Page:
Is American Dependence or Strengh to Blame for Adversaires Development of Counterspace Weapons?

Part 2 of Chris Stone’s rebuttal of “resiliency” to protect space assets.


In the same STRATFOR article written by Mr. Omar Lamrani, the author states that “The current dependence on space…could give adversaries incentive to attack its infrastructure in orbit.” This entry will discuss this false notion that military dominance in space or at least the capability for offensive deterrence breeds war and vulnerability breeds peace.

It’s not the dependence on space or its “strength” in space that gives adversaries “incentive to attack [U.S] infrastructure in orbit”, it’s our vulnerabilities that create that incentive. Yet for some reason, people have viewed strength as the catalyst for war rather than its deterrent and view vulnerability as a measure of security. As one space writer put it, “Deterrence is by no means assured, it could break down by conscious choice or by accidents, uncontrolled events, or inadvertence…Mutual vulnerability in space could serve, in part, to keep warfare in space from occurring.”[i]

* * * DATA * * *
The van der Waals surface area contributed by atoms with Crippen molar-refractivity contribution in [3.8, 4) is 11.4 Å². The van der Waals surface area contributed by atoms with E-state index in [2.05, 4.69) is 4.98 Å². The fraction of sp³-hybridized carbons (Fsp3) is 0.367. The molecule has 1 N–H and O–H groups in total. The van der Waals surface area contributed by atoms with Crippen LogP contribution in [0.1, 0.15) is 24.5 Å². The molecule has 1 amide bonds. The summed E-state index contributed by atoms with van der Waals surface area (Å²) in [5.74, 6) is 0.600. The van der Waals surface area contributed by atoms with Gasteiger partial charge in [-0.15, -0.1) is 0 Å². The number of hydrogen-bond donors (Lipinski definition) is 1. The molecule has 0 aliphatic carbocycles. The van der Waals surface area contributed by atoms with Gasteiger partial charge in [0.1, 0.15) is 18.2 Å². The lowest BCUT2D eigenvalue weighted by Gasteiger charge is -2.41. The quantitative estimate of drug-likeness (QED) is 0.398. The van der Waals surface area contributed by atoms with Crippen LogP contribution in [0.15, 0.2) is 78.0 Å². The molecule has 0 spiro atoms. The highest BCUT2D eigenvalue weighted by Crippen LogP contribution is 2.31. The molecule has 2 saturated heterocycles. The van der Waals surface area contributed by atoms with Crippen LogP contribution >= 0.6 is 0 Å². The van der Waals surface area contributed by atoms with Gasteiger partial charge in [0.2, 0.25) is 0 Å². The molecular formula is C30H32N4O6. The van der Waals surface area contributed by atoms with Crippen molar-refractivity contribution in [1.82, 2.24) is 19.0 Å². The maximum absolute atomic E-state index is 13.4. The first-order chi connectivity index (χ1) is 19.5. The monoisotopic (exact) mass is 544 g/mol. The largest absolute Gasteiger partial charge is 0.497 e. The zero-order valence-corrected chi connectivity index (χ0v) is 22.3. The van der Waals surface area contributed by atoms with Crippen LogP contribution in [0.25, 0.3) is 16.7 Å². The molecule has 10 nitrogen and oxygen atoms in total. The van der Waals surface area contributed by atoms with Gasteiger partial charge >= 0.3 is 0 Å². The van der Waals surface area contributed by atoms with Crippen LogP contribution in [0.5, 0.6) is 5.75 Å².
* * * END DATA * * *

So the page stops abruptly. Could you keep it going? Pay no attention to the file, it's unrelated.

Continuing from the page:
One of the problems…

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